To ask Her Majesty’s Government whether current statute is a sufficient deterrent in preventing homophobic and misogynistic attacks.
My Lords, crimes motivated by hatred are particularly abhorrent. The Government have asked the Law Commission to review the adequacy and parity of protection offered by the law relating to hate crime. This review covers existing protected characteristics, including sexual orientation, and whether other strands, including gender, should be added.
My Lords, it is appalling to think that if you are gay or a woman, getting on a bus or walking down a street puts you at risk of abuse and physical attack for no reason other than you being who you are. I know that the Minister will condemn these attacks. But will she also speak to the Home Secretary and the Minister for Policing to ensure that they are talking to the Met Commissioner, chief constables and police and crime commissioners in England and Wales so that there is no doubt that these criminal acts will not be tolerated in 2019, that firm action will always be taken and that, where necessary, the law will be strengthened?
The noble Lord is absolutely right that I join him in wholeheartedly condemning the attacks in London and Southampton. Perhaps the London one was the most surprising of all, given London’s diversity and its generally tolerant and liberal approach; it is being widely reported as both homophobic and misogynistic. There may be other factors but that is for the court to determine. The noble Lord will know that the hate crime action plan sets out our plans to tackle all forms of hate crime. We refreshed it last year; in addition, our VAWG refresh, which was issued in March, includes sexual harassment. We are committed to conducting a study of sexual harassment.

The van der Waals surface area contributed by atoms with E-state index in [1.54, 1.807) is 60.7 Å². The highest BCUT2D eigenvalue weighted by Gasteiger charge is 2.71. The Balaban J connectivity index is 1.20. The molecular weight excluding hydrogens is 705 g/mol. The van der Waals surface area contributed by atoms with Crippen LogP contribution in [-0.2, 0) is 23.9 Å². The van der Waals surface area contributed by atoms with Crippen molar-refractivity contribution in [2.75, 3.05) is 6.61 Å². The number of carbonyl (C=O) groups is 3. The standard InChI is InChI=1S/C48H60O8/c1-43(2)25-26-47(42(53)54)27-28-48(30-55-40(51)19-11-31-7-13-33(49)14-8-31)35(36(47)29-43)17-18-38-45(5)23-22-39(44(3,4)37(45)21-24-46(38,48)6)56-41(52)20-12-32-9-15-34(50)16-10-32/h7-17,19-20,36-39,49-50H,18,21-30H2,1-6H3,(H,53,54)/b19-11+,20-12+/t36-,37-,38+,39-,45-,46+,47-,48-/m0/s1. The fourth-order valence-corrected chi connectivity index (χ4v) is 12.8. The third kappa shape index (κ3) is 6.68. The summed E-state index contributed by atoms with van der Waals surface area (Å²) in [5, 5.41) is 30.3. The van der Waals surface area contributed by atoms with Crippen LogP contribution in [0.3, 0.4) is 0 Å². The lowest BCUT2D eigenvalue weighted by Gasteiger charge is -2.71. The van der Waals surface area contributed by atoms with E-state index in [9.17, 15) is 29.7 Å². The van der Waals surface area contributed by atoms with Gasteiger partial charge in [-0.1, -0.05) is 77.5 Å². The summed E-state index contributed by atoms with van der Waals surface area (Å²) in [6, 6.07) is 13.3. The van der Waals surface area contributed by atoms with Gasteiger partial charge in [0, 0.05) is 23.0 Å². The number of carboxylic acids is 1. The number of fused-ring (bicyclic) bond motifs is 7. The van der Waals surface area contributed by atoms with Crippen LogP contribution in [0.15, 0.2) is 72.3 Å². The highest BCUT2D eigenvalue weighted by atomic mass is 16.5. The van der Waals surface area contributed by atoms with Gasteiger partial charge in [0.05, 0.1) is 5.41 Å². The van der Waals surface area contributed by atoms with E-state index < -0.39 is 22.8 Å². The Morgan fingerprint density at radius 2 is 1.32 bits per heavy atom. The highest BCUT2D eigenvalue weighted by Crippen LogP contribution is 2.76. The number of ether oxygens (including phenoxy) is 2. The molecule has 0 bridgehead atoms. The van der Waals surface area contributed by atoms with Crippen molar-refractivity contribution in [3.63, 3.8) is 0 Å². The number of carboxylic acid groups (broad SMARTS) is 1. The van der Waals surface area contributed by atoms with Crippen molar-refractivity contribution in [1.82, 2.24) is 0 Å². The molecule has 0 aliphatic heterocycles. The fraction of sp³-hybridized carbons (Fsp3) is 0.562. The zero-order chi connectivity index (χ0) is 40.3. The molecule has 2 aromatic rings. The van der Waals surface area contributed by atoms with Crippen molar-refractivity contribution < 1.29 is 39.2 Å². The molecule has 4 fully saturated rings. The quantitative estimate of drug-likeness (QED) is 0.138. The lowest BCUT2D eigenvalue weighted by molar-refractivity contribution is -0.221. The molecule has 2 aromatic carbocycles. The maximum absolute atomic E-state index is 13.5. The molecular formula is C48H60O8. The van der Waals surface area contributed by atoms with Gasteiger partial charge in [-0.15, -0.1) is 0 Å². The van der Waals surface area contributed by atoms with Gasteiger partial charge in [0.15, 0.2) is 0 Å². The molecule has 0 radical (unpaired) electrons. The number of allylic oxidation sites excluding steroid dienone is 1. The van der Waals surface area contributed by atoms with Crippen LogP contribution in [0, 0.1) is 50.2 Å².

My Lords, racially and religiously aggravated offences carry a maximum penalty that is one step higher on the sentencing ladder than the same offences if motivated by homophobia, transphobia or disability hatred. The Conservative Party, in both its 2015 and 2017 manifestos, said that it was going to review this. Why are the Government presiding over a situation where homophobic, transphobic and disability hate crime are treated as being less serious than race or religious hate crime?
My Lords, the noble Lord will know that I do not think they are in any way less serious. However, I acknowledge the concerns over the parity of different strands of hate crime within existing legislation. That is precisely why we asked the Law Commission to conduct a full review of hate crime legislation and where there might be gaps. I know that it will consult widely later this year and make recommendations to government on this next year.
My Lords, as I have already pointed out to the Minister, one of the gaps in hate crime legislation is the fact that misogyny is still not a hate crime. As she said, this was a hate crime of sexual orientation but also of misogyny. Will the Government just get on their feet and make misogyny a hate crime?